In search of thread-in-the-tapestry runs

Friday’s run was both frustrating and exhilarating.

The weather was gorgeous – sunny and upper 70s – but I wasn’t used to this kind of summer heat and I wound up wilting under the sun. It was weirdly disorienting to struggle toward the end of a mere 4-miler.

On the other hand, the fact this run solved a scheduling problem instead of creating one was highly satisfying.

I wrapped up a substitute teaching job midday and was eager to lace up my running shoes, but we’d had some vehicle trouble that morning which meant I’d need to swing by the high school by 2:30. I’d already abandoned plans for a longer run and was trying to figure out what I could cram in instead when I realized that everything would be much simpler if I just left my car at the school for Ben and then ran home. (Taking the long way, of course.)

So even though the run itself wasn’t one of my better efforts, it was still highly satisfying because it helped us out of a jam.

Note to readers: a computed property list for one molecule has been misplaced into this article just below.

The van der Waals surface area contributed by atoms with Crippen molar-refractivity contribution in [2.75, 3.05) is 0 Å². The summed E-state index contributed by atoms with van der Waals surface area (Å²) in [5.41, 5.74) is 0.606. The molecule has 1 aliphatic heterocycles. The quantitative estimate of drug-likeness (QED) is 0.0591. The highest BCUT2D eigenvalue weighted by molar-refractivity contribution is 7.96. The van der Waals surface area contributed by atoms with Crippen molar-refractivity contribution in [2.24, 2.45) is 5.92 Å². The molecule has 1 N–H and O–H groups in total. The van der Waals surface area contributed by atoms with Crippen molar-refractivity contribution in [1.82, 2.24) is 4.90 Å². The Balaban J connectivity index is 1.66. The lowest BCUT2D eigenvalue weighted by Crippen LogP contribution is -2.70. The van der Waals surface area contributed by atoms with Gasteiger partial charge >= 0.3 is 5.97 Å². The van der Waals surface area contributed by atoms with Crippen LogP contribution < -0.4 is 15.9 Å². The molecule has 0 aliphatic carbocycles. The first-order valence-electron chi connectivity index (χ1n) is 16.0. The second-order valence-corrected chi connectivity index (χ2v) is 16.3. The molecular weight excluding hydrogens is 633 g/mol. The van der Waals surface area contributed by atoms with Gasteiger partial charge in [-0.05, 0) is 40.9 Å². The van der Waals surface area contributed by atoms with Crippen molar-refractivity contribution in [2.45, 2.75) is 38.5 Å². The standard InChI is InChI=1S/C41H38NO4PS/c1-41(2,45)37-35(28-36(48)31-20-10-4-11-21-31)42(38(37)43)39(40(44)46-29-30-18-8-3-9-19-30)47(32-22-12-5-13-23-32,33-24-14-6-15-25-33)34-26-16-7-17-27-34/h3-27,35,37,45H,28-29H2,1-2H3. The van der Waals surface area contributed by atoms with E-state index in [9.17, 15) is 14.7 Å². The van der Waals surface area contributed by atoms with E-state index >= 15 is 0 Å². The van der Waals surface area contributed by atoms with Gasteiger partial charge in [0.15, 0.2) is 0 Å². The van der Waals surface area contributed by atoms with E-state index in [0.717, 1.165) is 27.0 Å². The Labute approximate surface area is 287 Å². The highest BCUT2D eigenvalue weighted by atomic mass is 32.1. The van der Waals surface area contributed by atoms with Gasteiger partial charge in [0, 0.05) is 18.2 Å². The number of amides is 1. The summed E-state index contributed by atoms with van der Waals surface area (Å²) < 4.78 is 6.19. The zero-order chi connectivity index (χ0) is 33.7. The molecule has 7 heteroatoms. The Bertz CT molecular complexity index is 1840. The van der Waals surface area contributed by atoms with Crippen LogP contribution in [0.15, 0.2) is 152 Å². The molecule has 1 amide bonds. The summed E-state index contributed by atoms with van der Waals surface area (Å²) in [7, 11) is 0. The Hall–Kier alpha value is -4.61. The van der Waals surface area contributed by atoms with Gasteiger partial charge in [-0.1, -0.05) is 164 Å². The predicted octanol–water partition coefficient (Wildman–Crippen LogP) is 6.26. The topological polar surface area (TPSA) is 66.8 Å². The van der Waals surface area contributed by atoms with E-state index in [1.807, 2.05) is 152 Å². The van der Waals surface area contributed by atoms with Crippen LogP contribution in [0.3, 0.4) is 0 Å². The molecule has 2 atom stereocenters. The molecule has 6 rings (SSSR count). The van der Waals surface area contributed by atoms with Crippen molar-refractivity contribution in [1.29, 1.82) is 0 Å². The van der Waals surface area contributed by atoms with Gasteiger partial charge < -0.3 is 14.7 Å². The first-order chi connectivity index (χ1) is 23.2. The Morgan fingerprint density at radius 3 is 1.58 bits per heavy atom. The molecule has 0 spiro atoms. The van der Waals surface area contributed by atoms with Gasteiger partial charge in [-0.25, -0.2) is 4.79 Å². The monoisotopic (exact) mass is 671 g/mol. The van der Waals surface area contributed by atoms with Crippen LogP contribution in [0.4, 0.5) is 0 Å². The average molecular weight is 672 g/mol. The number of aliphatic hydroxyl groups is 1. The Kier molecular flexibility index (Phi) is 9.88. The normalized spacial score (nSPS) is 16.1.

There’s drama in every run, a storyline in there somewhere. But lately I’ve been craving that satisfaction that comes with a run that serves a larger purpose than just “me” time or calorie burning.

Which is an overly dramatic way of saying that with 10 weeks to go until my first goal race of the year, I’m looking forward to shifting into training-plan mode – so that instead of constantly wondering if  I’m doing enough to get ready, I know that any given run is designed to serve a specific purpose — in conjunction with other runs during the week – to help me get better.

It was a real eye opener to look at Hal Higdon’s advanced 5K training plan, which I’m going to tweak a bit over the next couple of weeks before putting it into action at the 8-week mark. I’ve only used a training plan on longer distances, so the mileage on this plan looks ridiculously simple. It’s the speed work that will be tough, but I’m looking forward to it. I can’t wait to see how much time I can peel off a 5K that I actually train for instead of just trying to run as hard as I can, knowing it’s a shorter distance.

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